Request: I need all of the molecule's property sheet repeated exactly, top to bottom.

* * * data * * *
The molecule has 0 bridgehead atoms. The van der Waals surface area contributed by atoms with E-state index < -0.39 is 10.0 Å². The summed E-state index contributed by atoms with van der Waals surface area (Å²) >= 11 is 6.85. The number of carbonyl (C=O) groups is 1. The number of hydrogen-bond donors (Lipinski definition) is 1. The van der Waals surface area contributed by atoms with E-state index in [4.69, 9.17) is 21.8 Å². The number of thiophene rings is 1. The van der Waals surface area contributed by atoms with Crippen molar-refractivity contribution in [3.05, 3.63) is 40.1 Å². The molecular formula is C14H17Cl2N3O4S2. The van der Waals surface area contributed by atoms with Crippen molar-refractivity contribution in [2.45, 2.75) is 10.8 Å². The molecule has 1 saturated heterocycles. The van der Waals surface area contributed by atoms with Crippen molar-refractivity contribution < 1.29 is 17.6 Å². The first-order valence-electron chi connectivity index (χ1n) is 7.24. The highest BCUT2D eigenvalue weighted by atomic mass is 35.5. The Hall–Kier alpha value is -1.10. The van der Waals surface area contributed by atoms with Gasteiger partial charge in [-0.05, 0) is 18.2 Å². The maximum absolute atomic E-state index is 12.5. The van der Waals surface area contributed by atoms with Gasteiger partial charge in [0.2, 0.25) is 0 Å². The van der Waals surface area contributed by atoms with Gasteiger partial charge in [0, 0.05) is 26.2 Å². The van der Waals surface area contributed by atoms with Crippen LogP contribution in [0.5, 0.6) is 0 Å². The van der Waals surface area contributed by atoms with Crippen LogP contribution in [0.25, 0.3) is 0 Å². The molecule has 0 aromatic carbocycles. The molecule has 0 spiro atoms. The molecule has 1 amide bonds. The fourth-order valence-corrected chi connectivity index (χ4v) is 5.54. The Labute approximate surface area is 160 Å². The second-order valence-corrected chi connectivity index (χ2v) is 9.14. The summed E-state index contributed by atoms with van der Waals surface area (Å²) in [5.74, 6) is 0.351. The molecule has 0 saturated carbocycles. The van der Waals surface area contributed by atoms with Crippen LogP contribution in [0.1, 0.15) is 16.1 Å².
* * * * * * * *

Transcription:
The molecule has 0 bridgehead atoms. The van der Waals surface area contributed by atoms with E-state index < -0.39 is 10.0 Å². The summed E-state index contributed by atoms with van der Waals surface area (Å²) >= 11 is 6.85. The number of carbonyl (C=O) groups is 1. The number of hydrogen-bond donors (Lipinski definition) is 1. The van der Waals surface area contributed by atoms with E-state index in [4.69, 9.17) is 21.8 Å². The number of thiophene rings is 1. The van der Waals surface area contributed by atoms with Crippen molar-refractivity contribution in [3.05, 3.63) is 40.1 Å². The molecular formula is C14H17Cl2N3O4S2. The van der Waals surface area contributed by atoms with Crippen molar-refractivity contribution in [2.45, 2.75) is 10.8 Å². The molecule has 1 saturated heterocycles. The van der Waals surface area contributed by atoms with Crippen molar-refractivity contribution < 1.29 is 17.6 Å². The first-order valence-electron chi connectivity index (χ1n) is 7.24. The highest BCUT2D eigenvalue weighted by atomic mass is 35.5. The Hall–Kier alpha value is -1.10. The van der Waals surface area contributed by atoms with Gasteiger partial charge in [-0.05, 0) is 18.2 Å². The maximum absolute atomic E-state index is 12.5. The van der Waals surface area contributed by atoms with Gasteiger partial charge in [0.2, 0.25) is 0 Å². The van der Waals surface area contributed by atoms with Gasteiger partial charge in [0, 0.05) is 26.2 Å². The van der Waals surface area contributed by atoms with Crippen LogP contribution in [0.5, 0.6) is 0 Å². The van der Waals surface area contributed by atoms with Crippen LogP contribution in [0.25, 0.3) is 0 Å². The molecule has 0 aromatic carbocycles. The molecule has 0 spiro atoms. The molecule has 1 amide bonds. The fourth-order valence-corrected chi connectivity index (χ4v) is 5.54. The Labute approximate surface area is 160 Å². The second-order valence-corrected chi connectivity index (χ2v) is 9.14. The summed E-state index contributed by atoms with van der Waals surface area (Å²) in [5.74, 6) is 0.351. The molecule has 0 saturated carbocycles. The van der Waals surface area contributed by atoms with Crippen LogP contribution in [0.1, 0.15) is 16.1 Å².